Since the end of the 19th century, Berlin was simultaneously a refuge and an intermediate station for Jews from Eastern Europe. During the Weimar Republic Berlin was one of the largest centers of migration in Europe. The migrants were part of German-Jewish and historical "Russian" Berlin and yet retained their cultural and mental characteristics. Scheunenviertel and Charlottengrad were the centers of life of the migrants, who made the German capital a hub of Jewish culture and were also part of the multicultural urban landscape. The conference will focus on their experiences, perceptions, and survival strategies.
The conference participants will include scholars from Israel, the United States, Russia, England, and Germany, as well as members of the international, interdisciplinary DFG (German Research Foundation) research group on "Charlottengrad and Scheunenviertel: East European Jewish Migrants in Berlin during the 1920/30s." In the keynote address opening the conference, Professor Dan Diner, director of the Simon Dubnow Institute at the University of Leipzig, will speak on "A Brief Jewish Axis Period: 1918–1938 as an Existential Constellation."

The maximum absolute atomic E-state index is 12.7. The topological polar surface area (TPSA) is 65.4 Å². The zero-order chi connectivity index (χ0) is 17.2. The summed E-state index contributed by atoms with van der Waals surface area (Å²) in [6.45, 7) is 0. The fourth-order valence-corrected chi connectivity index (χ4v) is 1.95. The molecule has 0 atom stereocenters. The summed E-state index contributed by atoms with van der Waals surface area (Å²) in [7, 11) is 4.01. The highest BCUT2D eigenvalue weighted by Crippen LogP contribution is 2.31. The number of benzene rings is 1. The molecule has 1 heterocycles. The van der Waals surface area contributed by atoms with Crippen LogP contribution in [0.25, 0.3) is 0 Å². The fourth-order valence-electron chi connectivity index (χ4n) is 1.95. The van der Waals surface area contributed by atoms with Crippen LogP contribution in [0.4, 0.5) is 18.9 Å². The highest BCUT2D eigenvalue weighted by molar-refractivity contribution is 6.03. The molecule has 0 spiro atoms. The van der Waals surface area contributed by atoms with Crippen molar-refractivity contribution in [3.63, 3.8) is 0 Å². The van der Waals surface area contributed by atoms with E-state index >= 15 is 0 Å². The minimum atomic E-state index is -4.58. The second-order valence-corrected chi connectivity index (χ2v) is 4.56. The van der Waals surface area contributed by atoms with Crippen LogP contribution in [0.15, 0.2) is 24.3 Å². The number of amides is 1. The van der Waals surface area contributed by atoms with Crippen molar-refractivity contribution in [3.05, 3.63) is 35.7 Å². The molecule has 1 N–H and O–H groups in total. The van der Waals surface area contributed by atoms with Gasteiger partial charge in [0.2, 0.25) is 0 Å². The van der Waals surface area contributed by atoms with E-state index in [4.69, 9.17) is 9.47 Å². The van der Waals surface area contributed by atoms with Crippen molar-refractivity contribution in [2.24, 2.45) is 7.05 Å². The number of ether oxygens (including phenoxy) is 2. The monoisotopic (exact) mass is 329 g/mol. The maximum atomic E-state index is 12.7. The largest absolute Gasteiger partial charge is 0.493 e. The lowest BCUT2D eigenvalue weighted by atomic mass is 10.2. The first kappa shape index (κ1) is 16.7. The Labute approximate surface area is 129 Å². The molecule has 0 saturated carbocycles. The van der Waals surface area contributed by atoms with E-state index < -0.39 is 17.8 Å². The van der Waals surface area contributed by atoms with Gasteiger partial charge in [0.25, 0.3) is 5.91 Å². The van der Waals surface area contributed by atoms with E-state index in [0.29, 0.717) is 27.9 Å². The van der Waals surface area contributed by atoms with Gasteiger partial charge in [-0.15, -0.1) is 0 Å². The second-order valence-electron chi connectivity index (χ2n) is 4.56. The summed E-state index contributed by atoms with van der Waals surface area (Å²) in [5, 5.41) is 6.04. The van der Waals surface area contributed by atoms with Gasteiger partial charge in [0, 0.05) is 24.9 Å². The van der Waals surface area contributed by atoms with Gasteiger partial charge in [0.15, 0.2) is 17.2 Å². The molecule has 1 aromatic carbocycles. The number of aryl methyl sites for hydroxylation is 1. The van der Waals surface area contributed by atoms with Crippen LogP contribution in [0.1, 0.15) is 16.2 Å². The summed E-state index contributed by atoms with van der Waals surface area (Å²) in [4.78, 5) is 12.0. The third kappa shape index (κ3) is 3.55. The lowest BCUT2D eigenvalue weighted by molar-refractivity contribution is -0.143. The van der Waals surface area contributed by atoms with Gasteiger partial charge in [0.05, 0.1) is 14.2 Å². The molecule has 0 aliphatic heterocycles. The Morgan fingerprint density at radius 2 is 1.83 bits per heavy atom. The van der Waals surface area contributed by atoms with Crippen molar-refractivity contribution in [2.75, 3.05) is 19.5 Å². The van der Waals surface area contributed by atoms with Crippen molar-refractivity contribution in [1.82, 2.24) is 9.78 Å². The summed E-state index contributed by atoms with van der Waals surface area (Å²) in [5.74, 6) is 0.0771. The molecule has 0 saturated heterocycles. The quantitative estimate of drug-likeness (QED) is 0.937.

The conference is being organized by the German Research Foundation (DFG) research group on "Charlottengrad and Scheunenviertel: East European Jewish Migrants in Berlin during the 1920/30s" in cooperation with the Jewish Museum Berlin and the Academic Consortium of the Leo Baeck Institute.
For further information, please contact:
Alina Bothe, Freie Universität Berlin, Institute for East European Studies, Tel.: +49 (0)30 / 838–54587, Email: firstname.lastname@example.org
Jewish Museum Berlin, Björn Borrmann, Tel.: +49 (0)30 / 2599 – 3353